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Billed only as recently as a year ago as the media of the future, it’s clear that Virtual Reality has evolved from sci-fi tech to a reality that’s here to stay. As with all new technologies, however, the industry is still very much going through a period of trial-and-error, as media owners and brands seek to use VR as more than just a PR stunt. To help us take stock of where VR is and where it’s going, Media Summit hosted a VR session featuring speakers from Rewind, a VR creative and digital production studio; Blend Media, a VR creator network and library; and Samsung, which manufactures one of the most successful VR headsets. Here are the key things that we took away from the day.


1.) So far, men are the core audience of Virtual Reality


Insight from Samsung revealed that 47% of males are interested in owning a VR device and 94% of those who already own one are male. Perhaps these figures aren’t so shocking when you find out that the number one form of content at the moment is gaming. Blend Media CEO Damian Collier was quick to note that women are the predominant viewers of its own VR content, which is dominated by scenic, nature videos. Clearly there is room to grow the female audience within these genres.


2.) Consumers still need to differentiate between content and medium.


One of the key takeaways from the discussion came from Sol Rogers, founder of Rewind, who point-blank told the audience that consumers back away from VR because of bad experiences with early fully immersive VR technology and exposure to bad content. Winning new converts to the tech requires a way to combat those who say “I’ve used VR before” as an excuse for refusing to watch a video. Rogers likened this to saying “I’ve watched TV before” when being asked to watch the latest BBC drama.


Chief among those who are striving to bring VR to the masses is Facebook. It acquired Oculus Rift for an astonishing $2bn just two years after the VR start-up’s founding and recently entered into a strategic partnership with Blend for content. The new content partnership has potential to bring VR to a wider audience and to help change the minds of those who think they know what Virtual Reality is all about.


3.) Brands need to move beyond using VR to make ‘World’s first VR [insert basically anything]’


Rogers asserted that brands are now at a point where they are ready to experiment with VR. However, he warned that brands shouldn’t make an ad in VR just because they can, the content must be meaningful on the platform and, ideally, should benefit from the media choice. Rogers pointed to his agency’s collaboration with BBC Learning, BBC Science and BBC Digital Storytelling as a great example of what VR can be. The result, ‘Home – A VR Spacewalk’, is a 15-minute immersive virtual reality experience allowing users to get a sense of what it’s like to be an astronaut at the International Space Station. Here VR is used to offer an experience that 2D just can’t match.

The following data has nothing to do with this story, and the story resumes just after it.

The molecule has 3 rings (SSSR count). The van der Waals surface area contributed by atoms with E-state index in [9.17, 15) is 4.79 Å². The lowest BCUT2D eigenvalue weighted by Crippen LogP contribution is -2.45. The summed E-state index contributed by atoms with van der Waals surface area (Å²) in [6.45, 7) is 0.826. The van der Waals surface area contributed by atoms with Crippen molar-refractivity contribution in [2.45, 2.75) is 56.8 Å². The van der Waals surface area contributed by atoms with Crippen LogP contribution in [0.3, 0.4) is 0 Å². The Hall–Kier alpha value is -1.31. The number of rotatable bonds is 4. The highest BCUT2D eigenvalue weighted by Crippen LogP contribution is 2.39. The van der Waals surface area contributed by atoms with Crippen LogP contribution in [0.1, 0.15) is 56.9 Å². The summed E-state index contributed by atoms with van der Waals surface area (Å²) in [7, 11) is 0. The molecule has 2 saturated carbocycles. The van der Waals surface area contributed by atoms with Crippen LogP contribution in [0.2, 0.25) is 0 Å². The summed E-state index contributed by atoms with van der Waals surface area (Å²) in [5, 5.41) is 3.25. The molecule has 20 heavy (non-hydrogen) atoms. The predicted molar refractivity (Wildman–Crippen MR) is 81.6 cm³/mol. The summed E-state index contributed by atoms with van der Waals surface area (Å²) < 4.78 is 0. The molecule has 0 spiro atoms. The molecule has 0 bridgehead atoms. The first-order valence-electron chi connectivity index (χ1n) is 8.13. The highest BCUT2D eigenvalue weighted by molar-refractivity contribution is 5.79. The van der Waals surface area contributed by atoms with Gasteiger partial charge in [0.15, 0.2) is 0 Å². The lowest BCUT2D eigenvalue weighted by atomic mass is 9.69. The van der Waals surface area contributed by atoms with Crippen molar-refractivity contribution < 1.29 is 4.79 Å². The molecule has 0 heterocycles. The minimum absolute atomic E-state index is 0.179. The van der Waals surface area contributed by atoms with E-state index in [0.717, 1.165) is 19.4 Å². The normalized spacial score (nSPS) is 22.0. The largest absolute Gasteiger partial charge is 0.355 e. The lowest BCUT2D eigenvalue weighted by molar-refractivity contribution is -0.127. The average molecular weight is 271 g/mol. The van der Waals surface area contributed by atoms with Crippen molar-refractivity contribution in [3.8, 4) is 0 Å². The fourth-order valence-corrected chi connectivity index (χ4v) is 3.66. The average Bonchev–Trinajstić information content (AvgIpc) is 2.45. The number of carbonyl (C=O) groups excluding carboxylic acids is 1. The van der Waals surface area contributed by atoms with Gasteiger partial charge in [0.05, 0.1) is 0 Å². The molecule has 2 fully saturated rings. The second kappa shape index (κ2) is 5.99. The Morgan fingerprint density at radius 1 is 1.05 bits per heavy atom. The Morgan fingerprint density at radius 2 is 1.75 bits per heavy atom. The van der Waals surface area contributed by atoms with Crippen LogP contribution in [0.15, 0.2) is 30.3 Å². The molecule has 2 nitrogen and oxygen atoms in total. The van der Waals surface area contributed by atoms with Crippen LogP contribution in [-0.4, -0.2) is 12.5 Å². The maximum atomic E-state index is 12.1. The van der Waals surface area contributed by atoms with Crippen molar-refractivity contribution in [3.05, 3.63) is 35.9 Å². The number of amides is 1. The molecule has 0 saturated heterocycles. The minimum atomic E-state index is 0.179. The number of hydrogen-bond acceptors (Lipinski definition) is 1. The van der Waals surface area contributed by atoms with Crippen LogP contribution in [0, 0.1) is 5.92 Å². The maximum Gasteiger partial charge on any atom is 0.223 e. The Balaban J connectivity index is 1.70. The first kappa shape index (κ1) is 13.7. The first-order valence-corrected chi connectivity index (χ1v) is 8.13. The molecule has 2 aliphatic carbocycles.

4.) More ways to measure VR’s impact on the bottom line are needed


Rewind measures the success of its VR experiences on views. Rogers acknowledged that because VR is still somewhat a novelty, content will be viewed more than if that content were available in traditional 2D formats. But how does this translate into purchases? Clearly a set of established metrics is needed to penetrate this information.


Despite the lack of clear success benchmarks, brands are still prepared to bet on VR as Adidas, Glenfiddich, Ikea, Jaguar, the WWF and other big brands have proved by releasing VR campaigns within the last year.


5.) The future is an open field


Sol sees a successful future for VR relying on the invention of less-clunky hardware. One only needs to look to Snapchat Spectacles to see the truth in this. Reducing the size of the VR headset will widen appeal and opens up new opportunities in user generated content. With tech giants such as Google, Samsung, Facebook, Sony and HTC investing heavily, VR has received the validation it needs to go from sci-fi future to a technology which is constantly evolving in real-time.


Marvin Harrison of Samsung put it best when he mused that VR will succeed when only good content sees the light of day. In other words, the importance lies in not just having a vast library of content to access, but also in the curation of content that allows only quality experiences to get out. Those planning their next foray into VR should understand the need for a library of content with the breadth of iTunes, but with the curation of Netflix.


Of course, this does make total sense. VR is in your face, literally. Bad content on other forms of media is tolerable. A horrible ad comes on TV? Just change the channel. A YouTube pre-roll incorrectly targeting you? No problem, just switch tabs until it ends. There is no escaping a bad VR experience, no way to minimise its impact. And this is why the need for good, meaningful content will lead VR’s future.


The possibilities are seemingly endless. VR in sport could allow family members living on separate continents a way to watch a live football match together without the need for a plane ticket. In advertising, it could allow us to connect to a brand we never thought we shared anything in common with. With such an open-ended future, VR is sure to continue to gain momentum in becoming a media of choice for advertisers.


For more insight, visit our blog about MBI's Virtual Reality Creative Summit held last year.